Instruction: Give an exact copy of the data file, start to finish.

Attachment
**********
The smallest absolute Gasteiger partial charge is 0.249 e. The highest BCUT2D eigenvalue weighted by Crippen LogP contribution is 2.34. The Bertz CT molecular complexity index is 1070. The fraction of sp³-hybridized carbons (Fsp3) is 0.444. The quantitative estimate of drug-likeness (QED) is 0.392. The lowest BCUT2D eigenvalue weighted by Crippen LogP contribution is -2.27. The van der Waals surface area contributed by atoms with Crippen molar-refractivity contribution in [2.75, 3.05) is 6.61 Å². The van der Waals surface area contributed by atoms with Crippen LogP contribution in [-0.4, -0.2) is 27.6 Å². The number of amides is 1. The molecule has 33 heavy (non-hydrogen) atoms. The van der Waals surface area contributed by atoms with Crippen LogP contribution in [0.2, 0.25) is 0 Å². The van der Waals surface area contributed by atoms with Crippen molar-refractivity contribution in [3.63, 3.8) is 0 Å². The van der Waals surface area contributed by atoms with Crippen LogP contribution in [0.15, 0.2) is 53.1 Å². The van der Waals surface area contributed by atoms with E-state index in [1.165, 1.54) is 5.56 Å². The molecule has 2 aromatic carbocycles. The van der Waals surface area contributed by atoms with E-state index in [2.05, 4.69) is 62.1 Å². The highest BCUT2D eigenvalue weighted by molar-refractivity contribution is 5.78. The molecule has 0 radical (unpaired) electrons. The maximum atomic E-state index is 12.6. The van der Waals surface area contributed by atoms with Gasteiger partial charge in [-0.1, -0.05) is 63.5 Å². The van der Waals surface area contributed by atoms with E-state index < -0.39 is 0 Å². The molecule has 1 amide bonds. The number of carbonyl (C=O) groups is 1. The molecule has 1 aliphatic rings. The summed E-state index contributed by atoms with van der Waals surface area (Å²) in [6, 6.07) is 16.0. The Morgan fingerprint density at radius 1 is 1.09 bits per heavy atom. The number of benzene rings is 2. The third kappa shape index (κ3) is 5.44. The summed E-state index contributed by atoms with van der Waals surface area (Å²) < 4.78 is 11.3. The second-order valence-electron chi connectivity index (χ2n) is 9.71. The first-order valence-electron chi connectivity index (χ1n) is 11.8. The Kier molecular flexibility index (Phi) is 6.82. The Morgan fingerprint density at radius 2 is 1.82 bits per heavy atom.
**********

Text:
The smallest absolute Gasteiger partial charge is 0.249 e. The highest BCUT2D eigenvalue weighted by Crippen LogP contribution is 2.34. The Bertz CT molecular complexity index is 1070. The fraction of sp³-hybridized carbons (Fsp3) is 0.444. The quantitative estimate of drug-likeness (QED) is 0.392. The lowest BCUT2D eigenvalue weighted by Crippen LogP contribution is -2.27. The van der Waals surface area contributed by atoms with Crippen molar-refractivity contribution in [2.75, 3.05) is 6.61 Å². The van der Waals surface area contributed by atoms with Crippen LogP contribution in [-0.4, -0.2) is 27.6 Å². The number of amides is 1. The molecule has 33 heavy (non-hydrogen) atoms. The van der Waals surface area contributed by atoms with Crippen LogP contribution in [0.2, 0.25) is 0 Å². The van der Waals surface area contributed by atoms with Crippen molar-refractivity contribution in [3.63, 3.8) is 0 Å². The van der Waals surface area contributed by atoms with Crippen LogP contribution in [0.15, 0.2) is 53.1 Å². The van der Waals surface area contributed by atoms with E-state index in [1.165, 1.54) is 5.56 Å². The molecule has 2 aromatic carbocycles. The van der Waals surface area contributed by atoms with E-state index in [2.05, 4.69) is 62.1 Å². The highest BCUT2D eigenvalue weighted by molar-refractivity contribution is 5.78. The molecule has 0 radical (unpaired) electrons. The maximum atomic E-state index is 12.6. The van der Waals surface area contributed by atoms with Gasteiger partial charge in [-0.1, -0.05) is 63.5 Å². The van der Waals surface area contributed by atoms with E-state index < -0.39 is 0 Å². The molecule has 1 amide bonds. The number of carbonyl (C=O) groups is 1. The molecule has 1 aliphatic rings. The summed E-state index contributed by atoms with van der Waals surface area (Å²) in [6, 6.07) is 16.0. The Morgan fingerprint density at radius 1 is 1.09 bits per heavy atom. The number of benzene rings is 2. The third kappa shape index (κ3) is 5.44. The summed E-state index contributed by atoms with van der Waals surface area (Å²) < 4.78 is 11.3. The second-order valence-electron chi connectivity index (χ2n) is 9.71. The first-order valence-electron chi connectivity index (χ1n) is 11.8. The Kier molecular flexibility index (Phi) is 6.82. The Morgan fingerprint density at radius 2 is 1.82 bits per heavy atom.